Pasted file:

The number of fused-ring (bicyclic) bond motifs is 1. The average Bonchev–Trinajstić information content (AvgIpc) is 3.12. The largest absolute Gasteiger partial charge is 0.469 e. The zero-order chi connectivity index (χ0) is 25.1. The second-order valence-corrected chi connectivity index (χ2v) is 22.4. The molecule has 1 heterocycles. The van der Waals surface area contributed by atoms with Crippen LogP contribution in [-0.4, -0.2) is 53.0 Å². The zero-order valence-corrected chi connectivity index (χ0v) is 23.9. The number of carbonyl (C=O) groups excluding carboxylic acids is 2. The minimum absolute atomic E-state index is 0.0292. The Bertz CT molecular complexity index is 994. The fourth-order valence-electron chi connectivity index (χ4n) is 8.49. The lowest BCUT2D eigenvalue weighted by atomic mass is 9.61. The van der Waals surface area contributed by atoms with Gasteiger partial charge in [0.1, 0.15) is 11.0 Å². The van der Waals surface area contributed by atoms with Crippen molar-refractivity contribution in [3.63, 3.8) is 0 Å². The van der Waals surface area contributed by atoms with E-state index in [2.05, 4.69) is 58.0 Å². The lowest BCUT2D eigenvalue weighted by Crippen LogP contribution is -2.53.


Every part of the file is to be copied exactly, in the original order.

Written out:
The number of fused-ring (bicyclic) bond motifs is 1. The average Bonchev–Trinajstić information content (AvgIpc) is 3.12. The largest absolute Gasteiger partial charge is 0.469 e. The zero-order chi connectivity index (χ0) is 25.1. The second-order valence-corrected chi connectivity index (χ2v) is 22.4. The molecule has 1 heterocycles. The van der Waals surface area contributed by atoms with Crippen LogP contribution in [-0.4, -0.2) is 53.0 Å². The zero-order valence-corrected chi connectivity index (χ0v) is 23.9. The number of carbonyl (C=O) groups excluding carboxylic acids is 2. The minimum absolute atomic E-state index is 0.0292. The Bertz CT molecular complexity index is 994. The fourth-order valence-electron chi connectivity index (χ4n) is 8.49. The lowest BCUT2D eigenvalue weighted by atomic mass is 9.61. The van der Waals surface area contributed by atoms with Gasteiger partial charge in [0.1, 0.15) is 11.0 Å². The van der Waals surface area contributed by atoms with Crippen molar-refractivity contribution in [3.63, 3.8) is 0 Å². The van der Waals surface area contributed by atoms with E-state index in [2.05, 4.69) is 58.0 Å². The lowest BCUT2D eigenvalue weighted by Crippen LogP contribution is -2.53.